Conor / Nica 64 / TEFL
Michaela and I arrived in Nueva Guinea just as the school semester was coming to an end, which left us ample free time our first few months in site. As a result, we made it a priority to meet as many people as possible by getting out and about.
We started by frequenting a local gym, which is where I met Omar. Every night at 6pm, Omar arrived with a laptop computer and a black trash bag with a hole at the bottom. He pulled his head through the hole and wore the bag like a pancho. Then he opened his laptop and turned on the workout program “Insanity.” For 35 minutes, he was the Nicaraguan Sean-T, calling out floor sprints and power jacks in Spanish to a group of 10 to 15 people.
After a while, I asked Omar if he knew how I could join a soccer team. He said he played for a local men’s league and invited me to meet him the following Tuesday night for meeting with some of the organizers. He instructed me to say I had never, ever, played soccer and just wanted to learn.
So the following Tuesday I showed up at the tailor shop where the meeting was being held. It was after hours, all boarded up, but a loud raucous could be heard from the outside. I entered and everyone stopped what they were doing to look at me.
“El gringo ha llegado,” someone said.
It was a group of 15 or so men. They were discussing the upcoming weekend’s match-ups. One guy, the tailor who owned the shop, who appeared to be in charge, asked me if I’d ever played soccer before.
Remembering Omar’s instructions, I said no. Never…ever. I just want to learn.
They all looked at me skeptically but eventually they seemed satisfied and called me over to a table where I was to reach into a hat and blindly select the team I would be playing for. I reached in, held my breath, and picked up a piece of paper. I read it out loud.
A loud cheer went up from Omar and a couple other guys in the corner. I had selected their team. They asked for my shirt size and told me to bring a small picture of myself for my league I.D.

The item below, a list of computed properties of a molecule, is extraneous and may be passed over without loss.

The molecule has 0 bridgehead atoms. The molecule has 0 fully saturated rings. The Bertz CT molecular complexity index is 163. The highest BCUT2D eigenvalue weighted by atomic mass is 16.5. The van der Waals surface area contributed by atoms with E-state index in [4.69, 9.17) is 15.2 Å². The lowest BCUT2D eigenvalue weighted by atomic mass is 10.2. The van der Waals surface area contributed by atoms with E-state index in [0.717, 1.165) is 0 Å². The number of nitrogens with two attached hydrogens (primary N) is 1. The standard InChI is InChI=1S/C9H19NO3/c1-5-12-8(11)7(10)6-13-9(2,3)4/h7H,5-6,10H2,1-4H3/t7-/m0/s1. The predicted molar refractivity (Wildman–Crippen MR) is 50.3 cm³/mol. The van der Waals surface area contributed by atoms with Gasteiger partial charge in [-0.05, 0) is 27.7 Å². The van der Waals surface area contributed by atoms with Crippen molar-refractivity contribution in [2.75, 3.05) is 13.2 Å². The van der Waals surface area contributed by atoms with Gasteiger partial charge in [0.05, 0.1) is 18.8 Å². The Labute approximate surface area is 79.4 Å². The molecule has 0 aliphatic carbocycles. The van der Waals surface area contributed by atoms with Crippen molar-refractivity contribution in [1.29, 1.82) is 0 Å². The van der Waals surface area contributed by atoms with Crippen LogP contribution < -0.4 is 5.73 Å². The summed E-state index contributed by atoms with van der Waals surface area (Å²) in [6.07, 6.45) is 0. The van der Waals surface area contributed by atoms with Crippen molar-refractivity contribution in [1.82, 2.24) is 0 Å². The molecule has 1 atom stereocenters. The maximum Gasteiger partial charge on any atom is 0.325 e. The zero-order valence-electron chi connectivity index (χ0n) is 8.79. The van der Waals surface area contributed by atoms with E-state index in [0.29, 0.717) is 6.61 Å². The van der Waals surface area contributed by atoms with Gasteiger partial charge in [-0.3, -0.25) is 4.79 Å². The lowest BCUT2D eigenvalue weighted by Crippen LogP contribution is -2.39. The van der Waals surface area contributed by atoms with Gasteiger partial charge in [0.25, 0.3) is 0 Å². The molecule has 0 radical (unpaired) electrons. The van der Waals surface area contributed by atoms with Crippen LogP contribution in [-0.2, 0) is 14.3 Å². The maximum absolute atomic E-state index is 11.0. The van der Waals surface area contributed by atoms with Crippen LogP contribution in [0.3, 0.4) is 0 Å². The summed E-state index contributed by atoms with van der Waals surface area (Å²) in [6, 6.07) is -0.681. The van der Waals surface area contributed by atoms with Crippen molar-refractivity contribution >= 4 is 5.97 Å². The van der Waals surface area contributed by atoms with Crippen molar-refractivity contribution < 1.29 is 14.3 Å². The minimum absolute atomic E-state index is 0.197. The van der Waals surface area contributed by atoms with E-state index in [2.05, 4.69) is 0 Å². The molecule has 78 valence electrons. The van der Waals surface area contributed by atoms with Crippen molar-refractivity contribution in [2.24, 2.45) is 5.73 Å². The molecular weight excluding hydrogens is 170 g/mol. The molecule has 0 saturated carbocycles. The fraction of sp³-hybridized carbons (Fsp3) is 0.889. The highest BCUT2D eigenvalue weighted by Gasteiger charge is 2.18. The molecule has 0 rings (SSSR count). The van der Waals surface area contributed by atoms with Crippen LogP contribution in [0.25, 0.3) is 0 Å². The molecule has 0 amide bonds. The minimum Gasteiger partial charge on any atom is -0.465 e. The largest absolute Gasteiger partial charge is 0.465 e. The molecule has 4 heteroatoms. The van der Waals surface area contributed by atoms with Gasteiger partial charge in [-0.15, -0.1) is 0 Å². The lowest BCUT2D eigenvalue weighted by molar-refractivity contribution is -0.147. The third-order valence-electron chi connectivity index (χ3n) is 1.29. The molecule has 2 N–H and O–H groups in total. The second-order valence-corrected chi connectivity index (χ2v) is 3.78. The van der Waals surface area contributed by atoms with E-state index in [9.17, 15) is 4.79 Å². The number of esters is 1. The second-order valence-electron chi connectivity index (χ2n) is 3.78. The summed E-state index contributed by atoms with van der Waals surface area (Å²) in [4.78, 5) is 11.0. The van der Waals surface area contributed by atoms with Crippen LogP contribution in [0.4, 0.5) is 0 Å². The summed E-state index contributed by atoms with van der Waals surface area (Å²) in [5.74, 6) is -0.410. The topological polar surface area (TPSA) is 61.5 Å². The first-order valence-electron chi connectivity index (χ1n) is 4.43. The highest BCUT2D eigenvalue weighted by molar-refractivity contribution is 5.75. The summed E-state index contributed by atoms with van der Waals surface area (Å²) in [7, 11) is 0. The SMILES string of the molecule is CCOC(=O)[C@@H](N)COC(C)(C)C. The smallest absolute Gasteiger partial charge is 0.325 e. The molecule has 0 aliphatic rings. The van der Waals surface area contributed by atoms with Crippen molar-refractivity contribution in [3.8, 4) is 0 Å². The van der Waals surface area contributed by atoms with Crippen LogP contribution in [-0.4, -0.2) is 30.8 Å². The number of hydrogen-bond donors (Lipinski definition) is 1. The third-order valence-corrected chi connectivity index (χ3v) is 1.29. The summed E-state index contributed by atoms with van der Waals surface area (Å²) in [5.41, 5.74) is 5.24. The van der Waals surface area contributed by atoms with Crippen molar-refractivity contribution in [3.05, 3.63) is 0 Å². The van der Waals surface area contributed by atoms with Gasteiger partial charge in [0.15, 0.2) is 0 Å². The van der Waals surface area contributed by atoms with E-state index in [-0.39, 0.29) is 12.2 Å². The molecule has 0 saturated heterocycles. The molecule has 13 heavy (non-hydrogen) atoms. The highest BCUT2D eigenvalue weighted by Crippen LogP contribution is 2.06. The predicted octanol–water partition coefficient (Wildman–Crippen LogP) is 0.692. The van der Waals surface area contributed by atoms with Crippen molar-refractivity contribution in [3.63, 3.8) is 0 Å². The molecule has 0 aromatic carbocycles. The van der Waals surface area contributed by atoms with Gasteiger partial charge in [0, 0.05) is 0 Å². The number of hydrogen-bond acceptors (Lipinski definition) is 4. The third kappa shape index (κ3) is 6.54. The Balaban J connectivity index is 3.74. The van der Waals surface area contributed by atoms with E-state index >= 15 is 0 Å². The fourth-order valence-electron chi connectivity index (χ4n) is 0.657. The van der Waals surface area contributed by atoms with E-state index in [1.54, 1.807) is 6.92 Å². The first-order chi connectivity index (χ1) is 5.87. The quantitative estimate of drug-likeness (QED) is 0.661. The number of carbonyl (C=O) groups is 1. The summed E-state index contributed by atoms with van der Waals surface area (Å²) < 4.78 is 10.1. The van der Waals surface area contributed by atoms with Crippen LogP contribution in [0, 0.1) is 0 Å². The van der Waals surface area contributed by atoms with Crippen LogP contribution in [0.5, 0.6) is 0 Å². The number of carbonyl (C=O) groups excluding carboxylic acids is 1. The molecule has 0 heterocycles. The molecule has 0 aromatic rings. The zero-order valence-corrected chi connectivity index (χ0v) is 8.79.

The following Sunday, I showed up at the soccer field near the university at 8:30 am. I was handed a blue uniform. Number 14. They asked for my picture and taped it onto a small card that said, “La Liga de Veteranos, Retirados, y Gordos.”
I looked up and translated the words silently to myself. “The League of Veterans, Retirees, and Fatties?” What kind of soccer team did I just join? I looked around. Most people did seem to be a bit older than me. They also seemed to be a bit heavier than me.
I walked over to Omar and showed him the card. “Is it ok that I’m in my twenties, not a veteran, and skinny?” I asked. “Claro, Conor,” he said. “That’s why I wanted you to say you had never played before. We didn’t want other teams to think we recruited you for your youth and skill.”
I played an entire season with Team Azul. I’d typically get around 20 minutes of play time each game. What I lacked in skills, I made up for in speed and agility. What they lacked in speed and agility, they made up for in fancy footwork. Most spectators thought I was German for some reason, calling out “Aleman! Vaya, Aleman!.” I learned a ton of curse words in Spanish, but never truly understood why people got so mad over a silly game.
We ended up making it to the final city championship, which was taken very seriously. We took a huge team photograph before the game started and even sang the national anthem. I came super close to scoring a goal, but missed by just a few inches. Unfortunately, we lost the championship.
I never played another game after that, but I did start to recognize a lot of the guys I met on the team around town – at the gas station, at the bank, at the water company, or at the park.
It was especially a good way to integrate with the veteran, retiree, chubby crowd.